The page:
George ‘Sparky’ Anderson 1960 Topps Baseball Card – YES!!! In mid-November, I shared the Top Ten Most Wanted Cards for my collection with the readers of this blog. The list had cards that were old, and cards that were new. … Continue reading →
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Tony Gwynn 2012 Topps ‘Golden Greats’ About a month ago, I scored the ‘Golden Moments’ card of Tony Gwynn from the 2012 Topps set. I like the card; I like Tony Gwynn. So, I wanted to see what other cards … Continue reading →
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When the Miami Marlins first made a series of midseason trades, beginning with the Anibal Sanchez trade that netted the team Jacob Turner and Rob Brantly among others and continuing with the Hanley Ramirez trade that brought in Nathan Eovaldi, the thought process was that the Marlins were punting the rest of 2012 and re-focusing their efforts, and more importantly their money, in trying to compete in 2013. The team was decimated by injuries following those trades, so the club looked a lot worse than it probably was for the remainder of that season. With a smart signing, you had to figure the Marlins would at least be a passable 75-win team or so, and with some wise trades looking towards the future, the team could even keep some of the players from 2012 like Jose Reyes and Mark Buehrle and still pick up future pieces for a true contending team in 2014 or 2015.
But after the mega-trade with the Toronto Blue Jays, it seemed clear that the Marlins scrapped any hopes of that type of long-term plan and decided to reset the roster entirely. One 69-win season can influence an owner like Jeffrey Loria very strongly, it seems. But as we noted at the end of this season in our season review, the Marlins really under-performed their projections, and one figures that, with those kind of struggles, the team would at least be expected to rebound a decent amount just from regression.
Unfortunately, in retrospect the team's moves make it seem as though the club had already given up on the 2012 core by the trade deadline, as the team had begun shopping everyone but Giancarlo Stanton in the offseason and eventually traded the entire core away. That means that there is a very good chance that Jeffrey Loria and the Marlins front office gave up on the team they thought was a contender in just three months. Should this team have been given more time?
Reviewing the Trades
The Marlins traded their core in part because they figured that the group could not perform up to snuff. But you have to figure that the team liked some of the players that were involved in these trades and were not fans of others. The Marlins sent away numerous players, but some had extenuating circumstances.
Anibal Sanchez: The Marlins only had half a season left of Sanchez before he was going to become a free agent, so with a losing season on the way, it seemed like a guarantee that he would be traded.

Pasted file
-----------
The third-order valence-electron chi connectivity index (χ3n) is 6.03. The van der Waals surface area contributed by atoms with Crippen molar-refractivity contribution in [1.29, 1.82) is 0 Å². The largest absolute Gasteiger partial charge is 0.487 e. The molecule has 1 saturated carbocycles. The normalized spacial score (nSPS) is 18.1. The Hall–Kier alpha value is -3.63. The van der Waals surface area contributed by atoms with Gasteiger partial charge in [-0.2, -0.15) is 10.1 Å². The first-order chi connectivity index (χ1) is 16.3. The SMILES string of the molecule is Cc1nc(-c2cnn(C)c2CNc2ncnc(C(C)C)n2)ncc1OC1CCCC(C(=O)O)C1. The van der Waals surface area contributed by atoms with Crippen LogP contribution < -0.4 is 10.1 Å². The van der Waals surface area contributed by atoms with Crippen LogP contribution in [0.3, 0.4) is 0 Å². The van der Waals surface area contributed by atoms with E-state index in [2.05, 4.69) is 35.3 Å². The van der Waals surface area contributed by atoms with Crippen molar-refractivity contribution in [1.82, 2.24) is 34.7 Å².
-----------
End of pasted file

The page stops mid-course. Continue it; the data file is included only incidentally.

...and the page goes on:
Hanley Ramirez: Ramirez and the Marlins had a shaky relationship as it stood, and with his struggles continuing from 2011, it was not surprising to see the team think he was not a three-win player going forward. That trade was justifiable if the club was planning on using at least part of Ramirez's freed salary to reinvest into wins for the team.
Josh Johnson: Johnson was dealt with only one season remaining, and his 2012 year was questionable in terms of his level of performance. With the team not going anywhere in 2013 and Johnson unlikely to receive an extension, a trade seemed like the wisest move.
Heath Bell: Bell had such a terrible season that he was bound to leave for the first team that would pay half of his salary.
John Buck: The reason for Bell was the same for Buck.
The five above players, along with the relievers in Randy Choate and Edward Mujica, had legitimate reasons to be dealt. Each guy was either on his way out soon for a team that was not going to compete or was being paid too much money. The Marlins could have turned these six players into assets that could have helped the team starting in 2013, and the club indeed did do that with at least the Ramirez deal.
However, the other players had legitimate reasons to stay with the Marlins in 2013. Omar Infante was being paid a pittance and was performing well. Jose Reyes fell short of expectations for his first season, but his performance throughout all of the year but April indicated that he was not far away from matching his expected play. Buehrle had a similar situation as Reyes. There is an argument that the Marlins traded and gave up on Gaby Sanchez too early.
Imagine if the Marlins traded Johnson, Sanchez, and Ramirez along with the other easy sells for a package essentially akin to Jacob Turner, Nathan Eovaldi, and Rob Brantly. Such a set of moves is not difficult to imagine and would not have significantly affected the Marlins' core for 2013, as Sanchez was already on his way out and Ramirez seemed to have worn out his welcome. Given that, in the most recent SB Nation Winter Meetings simulation, I was able to trade Johnson for two well-regarded prospects, it seems likely that a Sanchez / Johnson / Ramirez combo could net that sort of return.
A return like Turner, Eovaldi, and Brantly would give the Marlins perhaps 5.5 wins in 2013. The players traded away would be worth closer to 10.5 wins, but they would also be worth $48 million more, and that is if you do not count Bell's salary in the mix. With one signing at around $10 million to $15 million, the Marlins could have picked up an Angel Pagan to make up 3.5 of those wins while still shaving close to $23 million off of the payroll in 2013. The club could even go one further and add another $10 million per year average player and essentially make up all of the difference between the two packages.